Key Issues > High Risk > Transforming EPA's Processes for Assessing and Controlling Toxic Chemicals
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Transforming EPA's Processes for Assessing and Controlling Toxic Chemicals

The Environmental Protection Agency (EPA) has taken steps to manage chemicals that pose risks to human health and the environment, but leadership and implementation challenges remain.

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EPA’s ability to effectively implement its mission of protecting public health and the environment is dependent on assessing the risks posed by chemicals in a credible and timely manner. Such assessments are the cornerstone of scientifically sound environmental decisions, policies, and regulations under a variety of statutes, such as the Safe Drinking Water Act and the Clean Air Act. EPA prepares assessments of chemical hazards to human health under its IRIS Program, among others. The importance of IRIS has increased over time as EPA program offices and regions have relied on the program’s toxicity assessments in making environmental protection and risk management decisions.

EPA is also authorized under TSCA to obtain information on the risks of chemicals and to control chemicals the agency determines pose an unreasonable risk. This act was amended in 2016 by the Frank R. Lautenberg Chemical Safety for the 21st Century Act. The Lautenberg Act provides EPA with greater authority to address chemical risks, but implementation will take years because of the complexity and scope of the legislation.

Because EPA had not developed sufficient chemical assessment information under these programs to limit exposure to many chemicals that may pose substantial health risks, we added this issue to the High-Risk List in 2009 as a government program in need of broad-based transformation.

Transforming EPA's Processes for Assessing and Controlling Toxic Chemicals

Since our 2017 High-Risk Report, four criteria remain unchanged. However, the leadership commitment rating decreased from met to partially met in 2019.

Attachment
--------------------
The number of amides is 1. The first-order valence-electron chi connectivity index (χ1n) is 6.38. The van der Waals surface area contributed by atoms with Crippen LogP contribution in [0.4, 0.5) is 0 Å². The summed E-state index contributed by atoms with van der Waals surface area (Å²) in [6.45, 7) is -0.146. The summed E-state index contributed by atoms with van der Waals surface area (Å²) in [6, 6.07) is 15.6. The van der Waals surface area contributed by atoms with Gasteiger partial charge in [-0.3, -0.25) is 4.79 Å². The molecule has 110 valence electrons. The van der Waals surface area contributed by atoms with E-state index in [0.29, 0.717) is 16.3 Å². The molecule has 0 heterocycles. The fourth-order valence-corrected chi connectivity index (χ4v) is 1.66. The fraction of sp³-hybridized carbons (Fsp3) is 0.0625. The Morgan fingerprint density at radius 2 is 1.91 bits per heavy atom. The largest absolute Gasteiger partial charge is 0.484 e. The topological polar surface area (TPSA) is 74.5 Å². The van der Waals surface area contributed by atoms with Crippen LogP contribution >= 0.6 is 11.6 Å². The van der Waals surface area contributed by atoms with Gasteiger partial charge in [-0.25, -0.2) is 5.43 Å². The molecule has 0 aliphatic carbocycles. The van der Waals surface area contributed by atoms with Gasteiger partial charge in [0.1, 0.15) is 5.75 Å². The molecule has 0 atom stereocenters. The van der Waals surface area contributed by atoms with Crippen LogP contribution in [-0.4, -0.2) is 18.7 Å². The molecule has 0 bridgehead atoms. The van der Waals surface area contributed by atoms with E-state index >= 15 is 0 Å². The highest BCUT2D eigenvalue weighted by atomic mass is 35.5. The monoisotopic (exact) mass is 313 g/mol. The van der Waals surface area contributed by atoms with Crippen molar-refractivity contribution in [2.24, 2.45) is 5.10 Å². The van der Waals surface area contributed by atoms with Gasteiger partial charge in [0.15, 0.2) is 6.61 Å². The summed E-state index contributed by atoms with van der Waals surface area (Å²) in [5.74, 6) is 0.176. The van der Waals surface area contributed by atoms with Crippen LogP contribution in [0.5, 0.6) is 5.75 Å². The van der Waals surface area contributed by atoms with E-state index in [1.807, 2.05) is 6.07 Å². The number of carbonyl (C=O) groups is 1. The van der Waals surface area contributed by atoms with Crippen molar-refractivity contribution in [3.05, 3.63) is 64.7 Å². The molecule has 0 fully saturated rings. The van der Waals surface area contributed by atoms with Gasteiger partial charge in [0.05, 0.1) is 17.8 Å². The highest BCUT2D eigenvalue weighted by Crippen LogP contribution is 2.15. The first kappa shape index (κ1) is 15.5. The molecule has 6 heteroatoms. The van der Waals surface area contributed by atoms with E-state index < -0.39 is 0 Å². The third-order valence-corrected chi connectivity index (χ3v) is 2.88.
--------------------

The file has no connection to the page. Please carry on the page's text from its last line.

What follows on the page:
For more information on EPA’s recent progress toward producing chemical assessments and implementing TSCA, see our March 2019 chemical assessments report GAO-19-270.

Integrated Risk Information System (IRIS)

Integrated Risk Information System (IRIS)

Since our 2017 High-Risk Report, ratings for capacity, action plan, monitoring, and demonstrated progress remain unchanged. However, the rating for leadership commitment declined to partially met.

Leadership commitment: partially met. This rating has declined from met in 2017. In our 2017 High-Risk Report, we reported that the EPA Administrator demonstrated leadership commitment to the IRIS Program by identifying action on toxics and chemical safety as one of her top seven priorities for the agency—priorities that included the IRIS Program. However, current EPA leadership has not made a similar statement. While EPA released a document in late December 2018 called the IRIS Program Outlook, identifying ongoing chemical assessments, EPA leadership also proposed significant cuts to the program’s budget. For the past two years, EPA’s budget justification for human health risk assessment work was reduced to about $22 million from its fiscal year 2017 budget of $40.5 million, contributing to a lower rating than we gave in 2017. Congress did not support these reductions. Specifically, according to the joint explanatory statements accompanying the Consolidated Appropriations Act, 2018, and Consolidated Appropriations Act, 2019, Congress has agreed to continue providing funding at fiscal year 2017 enacted levels.